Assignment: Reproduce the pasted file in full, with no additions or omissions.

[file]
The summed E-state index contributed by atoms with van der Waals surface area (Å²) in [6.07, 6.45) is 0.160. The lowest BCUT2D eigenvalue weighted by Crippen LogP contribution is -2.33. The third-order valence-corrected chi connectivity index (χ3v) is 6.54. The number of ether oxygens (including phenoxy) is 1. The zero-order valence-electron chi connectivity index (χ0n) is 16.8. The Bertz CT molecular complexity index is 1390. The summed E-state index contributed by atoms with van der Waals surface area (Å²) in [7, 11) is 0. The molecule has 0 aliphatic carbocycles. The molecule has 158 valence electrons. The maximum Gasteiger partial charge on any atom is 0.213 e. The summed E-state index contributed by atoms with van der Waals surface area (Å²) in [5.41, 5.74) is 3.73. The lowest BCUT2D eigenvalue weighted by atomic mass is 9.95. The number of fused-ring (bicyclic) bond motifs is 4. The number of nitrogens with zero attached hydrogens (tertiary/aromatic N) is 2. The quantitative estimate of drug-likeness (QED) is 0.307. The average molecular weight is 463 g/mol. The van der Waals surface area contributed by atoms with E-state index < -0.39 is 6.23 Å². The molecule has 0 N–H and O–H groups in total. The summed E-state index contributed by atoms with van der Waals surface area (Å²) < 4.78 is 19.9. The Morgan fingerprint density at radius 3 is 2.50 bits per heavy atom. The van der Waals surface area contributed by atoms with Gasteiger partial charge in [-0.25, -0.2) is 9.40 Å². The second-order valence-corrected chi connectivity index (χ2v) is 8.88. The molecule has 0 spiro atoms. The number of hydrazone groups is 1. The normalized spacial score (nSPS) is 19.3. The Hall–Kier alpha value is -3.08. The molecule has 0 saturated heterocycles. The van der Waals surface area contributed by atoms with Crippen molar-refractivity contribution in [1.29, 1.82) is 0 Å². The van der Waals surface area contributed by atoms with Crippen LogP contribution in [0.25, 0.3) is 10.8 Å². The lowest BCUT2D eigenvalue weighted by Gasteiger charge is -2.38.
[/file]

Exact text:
The summed E-state index contributed by atoms with van der Waals surface area (Å²) in [6.07, 6.45) is 0.160. The lowest BCUT2D eigenvalue weighted by Crippen LogP contribution is -2.33. The third-order valence-corrected chi connectivity index (χ3v) is 6.54. The number of ether oxygens (including phenoxy) is 1. The zero-order valence-electron chi connectivity index (χ0n) is 16.8. The Bertz CT molecular complexity index is 1390. The summed E-state index contributed by atoms with van der Waals surface area (Å²) in [7, 11) is 0. The molecule has 0 aliphatic carbocycles. The molecule has 158 valence electrons. The maximum Gasteiger partial charge on any atom is 0.213 e. The summed E-state index contributed by atoms with van der Waals surface area (Å²) in [5.41, 5.74) is 3.73. The lowest BCUT2D eigenvalue weighted by atomic mass is 9.95. The number of fused-ring (bicyclic) bond motifs is 4. The number of nitrogens with zero attached hydrogens (tertiary/aromatic N) is 2. The quantitative estimate of drug-likeness (QED) is 0.307. The average molecular weight is 463 g/mol. The van der Waals surface area contributed by atoms with E-state index < -0.39 is 6.23 Å². The molecule has 0 N–H and O–H groups in total. The summed E-state index contributed by atoms with van der Waals surface area (Å²) < 4.78 is 19.9. The Morgan fingerprint density at radius 3 is 2.50 bits per heavy atom. The van der Waals surface area contributed by atoms with Gasteiger partial charge in [-0.25, -0.2) is 9.40 Å². The second-order valence-corrected chi connectivity index (χ2v) is 8.88. The molecule has 0 spiro atoms. The number of hydrazone groups is 1. The normalized spacial score (nSPS) is 19.3. The Hall–Kier alpha value is -3.08. The molecule has 0 saturated heterocycles. The van der Waals surface area contributed by atoms with Crippen molar-refractivity contribution in [1.29, 1.82) is 0 Å². The van der Waals surface area contributed by atoms with Crippen LogP contribution in [0.25, 0.3) is 10.8 Å². The lowest BCUT2D eigenvalue weighted by Gasteiger charge is -2.38.